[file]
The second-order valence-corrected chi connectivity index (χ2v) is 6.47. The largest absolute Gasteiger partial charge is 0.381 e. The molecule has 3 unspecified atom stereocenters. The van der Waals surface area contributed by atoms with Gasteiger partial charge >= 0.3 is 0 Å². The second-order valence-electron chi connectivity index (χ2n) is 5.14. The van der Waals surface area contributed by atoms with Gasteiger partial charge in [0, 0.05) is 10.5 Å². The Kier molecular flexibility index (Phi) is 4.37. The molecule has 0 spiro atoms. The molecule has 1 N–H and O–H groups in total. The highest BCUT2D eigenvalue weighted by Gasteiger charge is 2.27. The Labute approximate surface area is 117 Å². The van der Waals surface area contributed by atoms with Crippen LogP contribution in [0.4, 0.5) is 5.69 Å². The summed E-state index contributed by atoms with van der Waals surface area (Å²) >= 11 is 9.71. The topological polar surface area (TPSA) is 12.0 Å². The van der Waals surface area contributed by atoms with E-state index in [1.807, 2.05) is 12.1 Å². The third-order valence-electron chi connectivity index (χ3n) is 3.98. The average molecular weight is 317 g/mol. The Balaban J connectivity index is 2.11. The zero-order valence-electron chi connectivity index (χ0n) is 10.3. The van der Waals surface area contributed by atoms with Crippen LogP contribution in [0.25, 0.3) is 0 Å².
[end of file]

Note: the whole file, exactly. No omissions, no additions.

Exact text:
The second-order valence-corrected chi connectivity index (χ2v) is 6.47. The largest absolute Gasteiger partial charge is 0.381 e. The molecule has 3 unspecified atom stereocenters. The van der Waals surface area contributed by atoms with Gasteiger partial charge >= 0.3 is 0 Å². The second-order valence-electron chi connectivity index (χ2n) is 5.14. The van der Waals surface area contributed by atoms with Gasteiger partial charge in [0, 0.05) is 10.5 Å². The Kier molecular flexibility index (Phi) is 4.37. The molecule has 0 spiro atoms. The molecule has 1 N–H and O–H groups in total. The highest BCUT2D eigenvalue weighted by Gasteiger charge is 2.27. The Labute approximate surface area is 117 Å². The van der Waals surface area contributed by atoms with Crippen LogP contribution in [0.4, 0.5) is 5.69 Å². The summed E-state index contributed by atoms with van der Waals surface area (Å²) >= 11 is 9.71. The topological polar surface area (TPSA) is 12.0 Å². The van der Waals surface area contributed by atoms with E-state index in [1.807, 2.05) is 12.1 Å². The third-order valence-electron chi connectivity index (χ3n) is 3.98. The average molecular weight is 317 g/mol. The Balaban J connectivity index is 2.11. The zero-order valence-electron chi connectivity index (χ0n) is 10.3. The van der Waals surface area contributed by atoms with Crippen LogP contribution in [0.25, 0.3) is 0 Å².